Recent Study Reveals the Correlation Between Money and Happiness

Money can’t buy happiness is possibly one of the most overused phrases in the world. But surprisingly, it often comes out from the mouths of those who have enough bucks to spare at their will. Nevertheless, money indeed doesn’t guarantee lifelong happiness. But a few extra dollars to pay the bills and perhaps go on a nice holiday can make you a great deal happier. A study reveals the same after examining the correlation between money and quality of life.

The Recent Study

For this study, the researchers gave $10,000 to selected people from different cultures and backgrounds. They found that having that extra amount of money made the receivers happier, but only to a limited extent. The people earning $123,000 yearly or more, didn’t appear to have increased happiness. This indicates that there’s a point or limit, at which money turns out to be less impactful on overall quality of life.

The Experiment

For this research experiment, selected people from diverse backgrounds were given a one-time payment of £8,500 or $10,000 and were told to spend it within three months. They were also asked to fill out a monthly survey form for three months and another survey after six months of the payment. Another control group comprised of 100 individuals, wasn’t given any money and was also included in the study.

The Findings

The study was conducted based on the 5-item Satisfaction with Life Scale and a 1-5 score scale measuring positive and negative effects among the 200 cash-receiving participants. It revealed that those who received that extra money indicated significantly improved happiness compared to the deprived control group. Also, the effect was much higher, three times more to be specific, in the people belonging to lower-income countries. The causal evidence of the study proved that money can transfer significantly increased but varied happiness across people of diverse global backgrounds, and also it doesn’t always equate to a wholesome quality of life for everyone.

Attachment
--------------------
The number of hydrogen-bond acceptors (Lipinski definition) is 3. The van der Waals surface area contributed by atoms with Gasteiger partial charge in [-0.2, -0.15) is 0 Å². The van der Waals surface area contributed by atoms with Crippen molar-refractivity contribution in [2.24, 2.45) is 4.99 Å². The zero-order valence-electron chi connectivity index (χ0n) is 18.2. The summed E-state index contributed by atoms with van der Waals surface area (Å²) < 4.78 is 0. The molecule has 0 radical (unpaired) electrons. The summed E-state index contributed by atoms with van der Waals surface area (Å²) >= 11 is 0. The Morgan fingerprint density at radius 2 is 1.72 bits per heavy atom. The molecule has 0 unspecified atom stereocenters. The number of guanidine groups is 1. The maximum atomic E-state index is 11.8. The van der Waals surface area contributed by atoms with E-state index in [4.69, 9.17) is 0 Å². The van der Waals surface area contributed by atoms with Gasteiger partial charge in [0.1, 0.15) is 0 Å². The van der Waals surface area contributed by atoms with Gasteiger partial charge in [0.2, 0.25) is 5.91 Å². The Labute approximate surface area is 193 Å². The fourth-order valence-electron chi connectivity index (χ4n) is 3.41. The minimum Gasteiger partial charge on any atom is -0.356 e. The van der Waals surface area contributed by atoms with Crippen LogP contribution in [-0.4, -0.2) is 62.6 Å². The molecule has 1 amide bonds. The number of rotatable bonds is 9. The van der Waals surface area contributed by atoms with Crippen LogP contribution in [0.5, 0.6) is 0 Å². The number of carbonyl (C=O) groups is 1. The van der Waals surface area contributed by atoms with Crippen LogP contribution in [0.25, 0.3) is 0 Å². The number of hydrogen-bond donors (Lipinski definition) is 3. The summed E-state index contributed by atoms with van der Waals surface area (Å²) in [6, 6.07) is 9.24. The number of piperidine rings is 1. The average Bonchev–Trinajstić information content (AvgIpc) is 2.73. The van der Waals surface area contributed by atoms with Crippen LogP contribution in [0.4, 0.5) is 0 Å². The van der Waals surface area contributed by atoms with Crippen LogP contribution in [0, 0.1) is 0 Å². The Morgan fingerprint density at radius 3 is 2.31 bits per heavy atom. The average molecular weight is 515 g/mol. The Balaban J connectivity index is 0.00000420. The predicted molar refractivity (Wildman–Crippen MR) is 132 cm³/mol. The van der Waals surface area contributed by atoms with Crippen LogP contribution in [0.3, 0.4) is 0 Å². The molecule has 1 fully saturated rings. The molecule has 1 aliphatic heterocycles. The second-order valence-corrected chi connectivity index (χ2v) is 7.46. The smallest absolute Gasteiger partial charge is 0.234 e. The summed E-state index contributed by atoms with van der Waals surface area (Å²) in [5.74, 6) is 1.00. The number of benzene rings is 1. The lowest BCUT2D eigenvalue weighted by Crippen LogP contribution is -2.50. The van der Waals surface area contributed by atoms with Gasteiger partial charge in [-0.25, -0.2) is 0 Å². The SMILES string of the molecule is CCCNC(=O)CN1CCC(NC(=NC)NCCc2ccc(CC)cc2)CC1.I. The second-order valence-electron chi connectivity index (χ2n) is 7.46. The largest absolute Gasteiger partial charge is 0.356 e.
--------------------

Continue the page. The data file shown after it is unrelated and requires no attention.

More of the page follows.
New Studies Suggest a Rainforest Once Grew Near the South Pole

Today, at the bottom of the world, there is a landmass covered in ice and snow — and it’s home only to penguins, fur seals, and rich oceanic wildlife. However, it appears that this wasn’t always the case. New evidence recovered by a group of researchers proves that there was a thriving rainforest near Antarctica during the mid-Cretaceous period.

How the Evidence of an Ancient Rainforest Was Found

A team of researchers took seafloor sediment samples off the coast of West Antarctica. Within it, they discovered traces of pollen, fossilized roots, and chemical evidence of diverse plant life. Its location is less than 600 miles from the South Pole. The buried traces of vegetation allow scientists to reconstruct what the climate might have been like so many years ago. The findings were revealed by the team on the second of April in Nature. The researchers explain that the carbon dioxide levels in the atmosphere were far greater then than they are now, which is the main reason why the existence of such a forest was possible in a place that doesn’t get a lot of exposure to direct sunlight.

An imaginative rainforest scenery
New Studies Suggest a Rainforest Once Grew Near the South Pole

What This Discovery Means

The discovery of the remnants of this ancient rainforest gives us a glimpse of what the conditions on Earth were like in the mid-Cretaceous period — between 83 and 92 million years ago. The annual temperatures, on average, would have been between 55°F and up to 77°F in the summer, which is quite a difference compared to the frigid temperatures of Antarctica today. Johann Klages, a marine geologist at the Alfred Wegener Institute in Bremerhaven, Germany, was part of the research team that made this discovery. He explains that, even in the mid-Cretaceous period, this part of the world saw almost no sunlight for almost four months a year. This shows the power of carbon dioxide that allowed this forest to grow and thrive.

The South Pole covered in blocks of ice
New Studies Suggest a Rainforest Once Grew Near the South Pole

The South Pole was largely ice-free at that time, and there was no sheet of ice to reflect the sunlight and keep the land cool. This shows us the importance of the polar ice caps when it comes to the preservation of our current world climate.